Based on benefit-cost analysis, increased productivity and employment may have substantial economic benefits over several decades:
$1,251 to the state as a whole for each $1 invested in the SDR social marketing campaign.
$36 in benefits to the state government for each $1 invested.
Three of the best-known health messages are eating five portions a day of fruit and vegetables, getting 150 minutes of exercise a week and quitting smoking.
But what evidence is there that these have worked?
But to be effective, nudges should be calibrated; “one size fits all” approaches tend to fall short of expectations. Instead, policymakers can tailor their nudges to align with these three dimensions:
Spectrums of acceptability (and deviance). How strictly must targets adhere to the rule? While driving a couple of miles over the speed limit is unlikely to result in a traffic violation, attempting to bring a weapon onto an airplane requires zero-tolerance enforcement.
Frequency of action. How often must the target group provide input? It may be easier to have targets make a single decision to contribute or obey, as opposed to encouraging them to repeatedly make the same decision over time. For example, people usually only need to choose to be an organ donor once, but drivers put their seat belt on every time they get into a car.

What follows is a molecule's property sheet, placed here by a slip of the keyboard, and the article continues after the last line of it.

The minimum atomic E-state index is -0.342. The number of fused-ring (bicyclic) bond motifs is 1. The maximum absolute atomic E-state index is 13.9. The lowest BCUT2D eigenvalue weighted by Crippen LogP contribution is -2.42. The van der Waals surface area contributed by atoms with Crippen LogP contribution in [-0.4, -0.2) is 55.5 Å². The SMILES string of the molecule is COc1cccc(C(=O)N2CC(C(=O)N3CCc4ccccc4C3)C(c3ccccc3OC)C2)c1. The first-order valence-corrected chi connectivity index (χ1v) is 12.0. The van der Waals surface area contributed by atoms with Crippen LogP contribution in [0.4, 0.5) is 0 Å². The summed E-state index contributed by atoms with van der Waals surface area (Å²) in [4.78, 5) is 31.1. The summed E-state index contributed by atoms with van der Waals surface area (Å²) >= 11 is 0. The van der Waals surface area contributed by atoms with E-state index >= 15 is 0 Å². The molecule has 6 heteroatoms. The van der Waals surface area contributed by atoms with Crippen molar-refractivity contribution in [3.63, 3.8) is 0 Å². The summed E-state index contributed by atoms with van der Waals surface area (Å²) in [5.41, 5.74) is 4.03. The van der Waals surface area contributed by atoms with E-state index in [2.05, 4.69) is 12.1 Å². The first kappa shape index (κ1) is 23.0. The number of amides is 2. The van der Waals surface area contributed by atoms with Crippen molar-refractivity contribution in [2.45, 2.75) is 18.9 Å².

Target group diversity. How heterogeneous is your target group? People may come from different socioeconomic backgrounds, have different interests, or may speak another language, all of which makes it challenging to apply a blanket rule with universal success. Moreover, targets can be geographically scattered or online, making it difficult for policymakers to surveil the target group. For example, all vehicle owners must register their cars, but not everyone should seek the same preventative medical treatments. And even those that do require similar treatments may have different motivations for doing so.
Our work published this week analyses all 111 cases studies of behavioral techniques used by governments compiled by the OECD (Organisation for Economic Co-operation and Development). Our analysis demonstrates that none of the techniques used have scientific proven effectiveness.